Lets assume we have a method that generates a uniformly random distribution of numbers between `[0,N]`

. An obvious way is to successively generate `M`

random numbers in the range from `[0,N]`

where we update N after each generation, since the sum of all generated numbers has to equal `N`

. You would have to mathematically prove that this will result in a uniformly randomly distributed collection of pairs `[x1,x2,....,xM]`

. I would say that this is **not trivial**. (For instance your example where the first number is randomly chosen to be 5, the following two numbers **have** to be zero as the sum can not exceed `N=5`

and therefore the randomnness is biased)

Another '*brute force*' method that you might consider is generating a collection of all possible permutations `[x1,x2,....,xM]`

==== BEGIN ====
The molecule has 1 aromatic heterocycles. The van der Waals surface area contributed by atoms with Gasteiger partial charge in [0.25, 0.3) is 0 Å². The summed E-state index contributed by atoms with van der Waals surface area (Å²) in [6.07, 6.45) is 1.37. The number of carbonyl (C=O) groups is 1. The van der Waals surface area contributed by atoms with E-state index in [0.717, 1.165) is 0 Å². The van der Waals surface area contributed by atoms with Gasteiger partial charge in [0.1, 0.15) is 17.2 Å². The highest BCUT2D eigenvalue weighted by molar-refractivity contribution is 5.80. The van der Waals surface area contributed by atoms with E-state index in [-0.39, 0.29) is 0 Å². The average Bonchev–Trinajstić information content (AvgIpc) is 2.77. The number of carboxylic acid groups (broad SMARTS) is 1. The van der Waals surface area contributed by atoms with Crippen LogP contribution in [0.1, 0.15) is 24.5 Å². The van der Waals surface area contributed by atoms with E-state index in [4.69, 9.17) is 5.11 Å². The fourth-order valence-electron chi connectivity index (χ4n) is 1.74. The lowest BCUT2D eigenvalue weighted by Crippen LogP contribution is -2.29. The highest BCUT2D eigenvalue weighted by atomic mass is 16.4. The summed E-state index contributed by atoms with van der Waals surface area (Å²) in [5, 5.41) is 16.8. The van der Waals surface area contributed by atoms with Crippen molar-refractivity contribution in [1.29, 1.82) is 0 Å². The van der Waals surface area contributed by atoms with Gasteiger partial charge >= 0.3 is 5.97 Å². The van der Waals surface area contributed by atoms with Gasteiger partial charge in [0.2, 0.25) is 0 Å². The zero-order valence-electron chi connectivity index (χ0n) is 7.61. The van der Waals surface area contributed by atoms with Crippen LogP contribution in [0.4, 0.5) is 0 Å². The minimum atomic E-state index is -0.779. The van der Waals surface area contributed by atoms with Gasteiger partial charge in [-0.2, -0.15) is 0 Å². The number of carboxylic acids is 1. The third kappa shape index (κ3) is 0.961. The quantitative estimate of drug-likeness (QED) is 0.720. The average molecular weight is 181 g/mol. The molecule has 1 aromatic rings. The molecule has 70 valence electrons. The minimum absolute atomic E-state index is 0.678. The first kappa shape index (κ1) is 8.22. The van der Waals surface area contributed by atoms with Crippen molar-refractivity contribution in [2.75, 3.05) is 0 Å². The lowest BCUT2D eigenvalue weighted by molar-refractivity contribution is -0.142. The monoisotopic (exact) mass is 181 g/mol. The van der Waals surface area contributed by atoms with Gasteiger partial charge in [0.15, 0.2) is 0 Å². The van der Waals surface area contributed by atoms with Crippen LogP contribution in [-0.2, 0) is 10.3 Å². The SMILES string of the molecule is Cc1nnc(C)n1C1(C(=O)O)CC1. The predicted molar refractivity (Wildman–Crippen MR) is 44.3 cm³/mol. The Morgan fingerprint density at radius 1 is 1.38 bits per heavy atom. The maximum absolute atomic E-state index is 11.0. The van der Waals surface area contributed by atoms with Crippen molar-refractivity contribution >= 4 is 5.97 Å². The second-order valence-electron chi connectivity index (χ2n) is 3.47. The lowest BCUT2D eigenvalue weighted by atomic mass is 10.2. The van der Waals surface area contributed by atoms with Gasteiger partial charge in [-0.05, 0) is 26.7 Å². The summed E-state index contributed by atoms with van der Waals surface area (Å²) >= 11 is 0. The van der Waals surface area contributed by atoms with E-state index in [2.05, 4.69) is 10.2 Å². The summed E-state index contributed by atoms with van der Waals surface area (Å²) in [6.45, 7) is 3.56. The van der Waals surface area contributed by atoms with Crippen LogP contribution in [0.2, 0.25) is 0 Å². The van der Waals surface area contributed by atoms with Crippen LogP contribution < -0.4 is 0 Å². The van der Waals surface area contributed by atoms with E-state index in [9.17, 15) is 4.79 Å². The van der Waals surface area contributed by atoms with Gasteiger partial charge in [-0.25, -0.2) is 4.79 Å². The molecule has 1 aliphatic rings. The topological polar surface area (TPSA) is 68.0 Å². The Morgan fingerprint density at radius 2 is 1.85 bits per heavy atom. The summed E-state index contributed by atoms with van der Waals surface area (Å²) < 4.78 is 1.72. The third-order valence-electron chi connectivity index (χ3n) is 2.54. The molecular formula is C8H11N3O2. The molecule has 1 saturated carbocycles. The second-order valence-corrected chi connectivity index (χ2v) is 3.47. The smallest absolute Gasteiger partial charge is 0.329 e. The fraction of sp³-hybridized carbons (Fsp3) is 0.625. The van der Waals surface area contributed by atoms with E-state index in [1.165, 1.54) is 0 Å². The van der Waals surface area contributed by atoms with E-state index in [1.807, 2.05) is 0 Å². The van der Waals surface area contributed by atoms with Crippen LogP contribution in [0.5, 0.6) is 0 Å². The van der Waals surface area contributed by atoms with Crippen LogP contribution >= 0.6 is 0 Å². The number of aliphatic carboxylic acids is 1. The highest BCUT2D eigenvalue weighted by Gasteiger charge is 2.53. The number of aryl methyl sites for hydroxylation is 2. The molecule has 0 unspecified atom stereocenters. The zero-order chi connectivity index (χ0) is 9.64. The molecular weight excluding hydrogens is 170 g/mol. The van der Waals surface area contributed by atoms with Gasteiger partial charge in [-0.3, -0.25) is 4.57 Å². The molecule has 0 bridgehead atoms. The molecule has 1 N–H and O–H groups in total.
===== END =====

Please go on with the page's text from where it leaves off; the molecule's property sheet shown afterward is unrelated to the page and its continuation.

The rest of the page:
where the sum `x1+x2+...+xM = N`

. If the collection contains `Y`

possible permutations you can then use our previously defined random generator to get a random number in the range `[1,Y]`

and select that element from your collection

Note that this is just of the top of my head and if you want to ensure truely random uniform distributions you have to check these proposals mathematically.

Edit: I also just realized that probably, they way you described the problem, the order in which the number is split is irrelevant (i.e. `[0,2,3]`

is the same as `[2,3,0]`

is the same as `[0,3,2]`

). This reduces the number of total unique permutation in the ensemble of `Y`

groupings

`N=5; M=3`

example, consider that the only way that 5 can appear is in some rearrangement of [0, 0, 5]. So right there, you've got 0 appearing at least twice as many times as 5. – Mark Dickinson Jan 29 '13 at 16:25